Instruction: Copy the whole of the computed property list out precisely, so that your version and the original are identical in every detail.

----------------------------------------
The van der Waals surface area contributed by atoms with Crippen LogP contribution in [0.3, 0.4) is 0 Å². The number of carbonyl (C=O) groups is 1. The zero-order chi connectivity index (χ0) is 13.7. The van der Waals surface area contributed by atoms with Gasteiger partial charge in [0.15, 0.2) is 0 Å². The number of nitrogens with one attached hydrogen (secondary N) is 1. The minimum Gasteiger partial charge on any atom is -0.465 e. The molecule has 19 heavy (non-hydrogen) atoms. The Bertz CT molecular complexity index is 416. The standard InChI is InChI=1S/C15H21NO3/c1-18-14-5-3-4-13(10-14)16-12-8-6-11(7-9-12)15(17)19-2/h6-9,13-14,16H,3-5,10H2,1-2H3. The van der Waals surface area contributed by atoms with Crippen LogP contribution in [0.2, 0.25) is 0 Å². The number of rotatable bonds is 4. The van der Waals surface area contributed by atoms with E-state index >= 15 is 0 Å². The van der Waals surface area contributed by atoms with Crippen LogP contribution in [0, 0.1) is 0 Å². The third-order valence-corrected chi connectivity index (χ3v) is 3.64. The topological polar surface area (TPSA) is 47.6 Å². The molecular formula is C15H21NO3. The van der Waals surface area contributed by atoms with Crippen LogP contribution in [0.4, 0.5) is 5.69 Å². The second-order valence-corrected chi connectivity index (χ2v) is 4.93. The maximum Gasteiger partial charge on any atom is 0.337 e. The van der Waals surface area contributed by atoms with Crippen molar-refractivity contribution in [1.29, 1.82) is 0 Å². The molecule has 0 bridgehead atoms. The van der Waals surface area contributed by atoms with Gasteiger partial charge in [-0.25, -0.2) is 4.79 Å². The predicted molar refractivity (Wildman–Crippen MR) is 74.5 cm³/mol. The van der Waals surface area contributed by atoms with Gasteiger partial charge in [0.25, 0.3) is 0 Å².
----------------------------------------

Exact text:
The van der Waals surface area contributed by atoms with Crippen LogP contribution in [0.3, 0.4) is 0 Å². The number of carbonyl (C=O) groups is 1. The zero-order chi connectivity index (χ0) is 13.7. The van der Waals surface area contributed by atoms with Gasteiger partial charge in [0.15, 0.2) is 0 Å². The number of nitrogens with one attached hydrogen (secondary N) is 1. The minimum Gasteiger partial charge on any atom is -0.465 e. The molecule has 19 heavy (non-hydrogen) atoms. The Bertz CT molecular complexity index is 416. The standard InChI is InChI=1S/C15H21NO3/c1-18-14-5-3-4-13(10-14)16-12-8-6-11(7-9-12)15(17)19-2/h6-9,13-14,16H,3-5,10H2,1-2H3. The van der Waals surface area contributed by atoms with Crippen LogP contribution in [0.2, 0.25) is 0 Å². The number of rotatable bonds is 4. The van der Waals surface area contributed by atoms with E-state index >= 15 is 0 Å². The van der Waals surface area contributed by atoms with Crippen LogP contribution in [0, 0.1) is 0 Å². The third-order valence-corrected chi connectivity index (χ3v) is 3.64. The topological polar surface area (TPSA) is 47.6 Å². The molecular formula is C15H21NO3. The van der Waals surface area contributed by atoms with Crippen LogP contribution in [0.4, 0.5) is 5.69 Å². The second-order valence-corrected chi connectivity index (χ2v) is 4.93. The maximum Gasteiger partial charge on any atom is 0.337 e. The van der Waals surface area contributed by atoms with Crippen molar-refractivity contribution in [1.29, 1.82) is 0 Å². The molecule has 0 bridgehead atoms. The van der Waals surface area contributed by atoms with Gasteiger partial charge in [-0.25, -0.2) is 4.79 Å². The predicted molar refractivity (Wildman–Crippen MR) is 74.5 cm³/mol. The van der Waals surface area contributed by atoms with Gasteiger partial charge in [0.25, 0.3) is 0 Å².